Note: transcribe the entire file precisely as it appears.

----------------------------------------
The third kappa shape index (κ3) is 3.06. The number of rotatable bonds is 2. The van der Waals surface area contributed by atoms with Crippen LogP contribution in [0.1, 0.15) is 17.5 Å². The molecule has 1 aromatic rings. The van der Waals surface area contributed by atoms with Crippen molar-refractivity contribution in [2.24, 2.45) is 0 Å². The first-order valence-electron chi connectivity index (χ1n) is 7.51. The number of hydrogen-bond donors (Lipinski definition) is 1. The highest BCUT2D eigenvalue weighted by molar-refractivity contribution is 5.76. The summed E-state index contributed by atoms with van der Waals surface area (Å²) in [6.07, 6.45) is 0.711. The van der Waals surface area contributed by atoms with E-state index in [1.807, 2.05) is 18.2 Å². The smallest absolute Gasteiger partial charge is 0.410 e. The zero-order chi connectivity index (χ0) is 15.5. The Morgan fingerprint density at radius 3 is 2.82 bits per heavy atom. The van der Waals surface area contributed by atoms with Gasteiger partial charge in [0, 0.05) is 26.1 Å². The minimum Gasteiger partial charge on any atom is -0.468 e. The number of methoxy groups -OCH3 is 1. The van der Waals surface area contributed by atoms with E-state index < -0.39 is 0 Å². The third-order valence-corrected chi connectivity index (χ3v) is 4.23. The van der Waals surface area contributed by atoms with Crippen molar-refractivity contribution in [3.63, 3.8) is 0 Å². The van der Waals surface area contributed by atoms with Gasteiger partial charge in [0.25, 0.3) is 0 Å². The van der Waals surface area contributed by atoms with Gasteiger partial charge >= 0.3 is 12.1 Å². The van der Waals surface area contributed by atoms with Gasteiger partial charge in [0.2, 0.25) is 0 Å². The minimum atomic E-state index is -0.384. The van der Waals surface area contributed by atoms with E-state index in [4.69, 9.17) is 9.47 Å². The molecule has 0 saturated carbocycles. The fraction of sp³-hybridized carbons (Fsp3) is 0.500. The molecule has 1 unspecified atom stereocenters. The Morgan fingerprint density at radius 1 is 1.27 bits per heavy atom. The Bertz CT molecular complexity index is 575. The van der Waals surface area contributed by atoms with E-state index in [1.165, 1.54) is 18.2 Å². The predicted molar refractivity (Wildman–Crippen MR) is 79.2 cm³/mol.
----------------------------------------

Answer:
The third kappa shape index (κ3) is 3.06. The number of rotatable bonds is 2. The van der Waals surface area contributed by atoms with Crippen LogP contribution in [0.1, 0.15) is 17.5 Å². The molecule has 1 aromatic rings. The van der Waals surface area contributed by atoms with Crippen molar-refractivity contribution in [2.24, 2.45) is 0 Å². The first-order valence-electron chi connectivity index (χ1n) is 7.51. The number of hydrogen-bond donors (Lipinski definition) is 1. The highest BCUT2D eigenvalue weighted by molar-refractivity contribution is 5.76. The summed E-state index contributed by atoms with van der Waals surface area (Å²) in [6.07, 6.45) is 0.711. The van der Waals surface area contributed by atoms with E-state index in [1.807, 2.05) is 18.2 Å². The smallest absolute Gasteiger partial charge is 0.410 e. The zero-order chi connectivity index (χ0) is 15.5. The Morgan fingerprint density at radius 3 is 2.82 bits per heavy atom. The van der Waals surface area contributed by atoms with Gasteiger partial charge in [0, 0.05) is 26.1 Å². The minimum Gasteiger partial charge on any atom is -0.468 e. The number of methoxy groups -OCH3 is 1. The van der Waals surface area contributed by atoms with E-state index < -0.39 is 0 Å². The third-order valence-corrected chi connectivity index (χ3v) is 4.23. The van der Waals surface area contributed by atoms with Crippen molar-refractivity contribution in [3.63, 3.8) is 0 Å². The van der Waals surface area contributed by atoms with Gasteiger partial charge in [0.25, 0.3) is 0 Å². The van der Waals surface area contributed by atoms with Gasteiger partial charge >= 0.3 is 12.1 Å². The van der Waals surface area contributed by atoms with Gasteiger partial charge in [0.2, 0.25) is 0 Å². The minimum atomic E-state index is -0.384. The van der Waals surface area contributed by atoms with E-state index in [4.69, 9.17) is 9.47 Å². The molecule has 0 saturated carbocycles. The fraction of sp³-hybridized carbons (Fsp3) is 0.500. The molecule has 1 unspecified atom stereocenters. The Morgan fingerprint density at radius 1 is 1.27 bits per heavy atom. The Bertz CT molecular complexity index is 575. The van der Waals surface area contributed by atoms with E-state index in [1.165, 1.54) is 18.2 Å². The predicted molar refractivity (Wildman–Crippen MR) is 79.2 cm³/mol.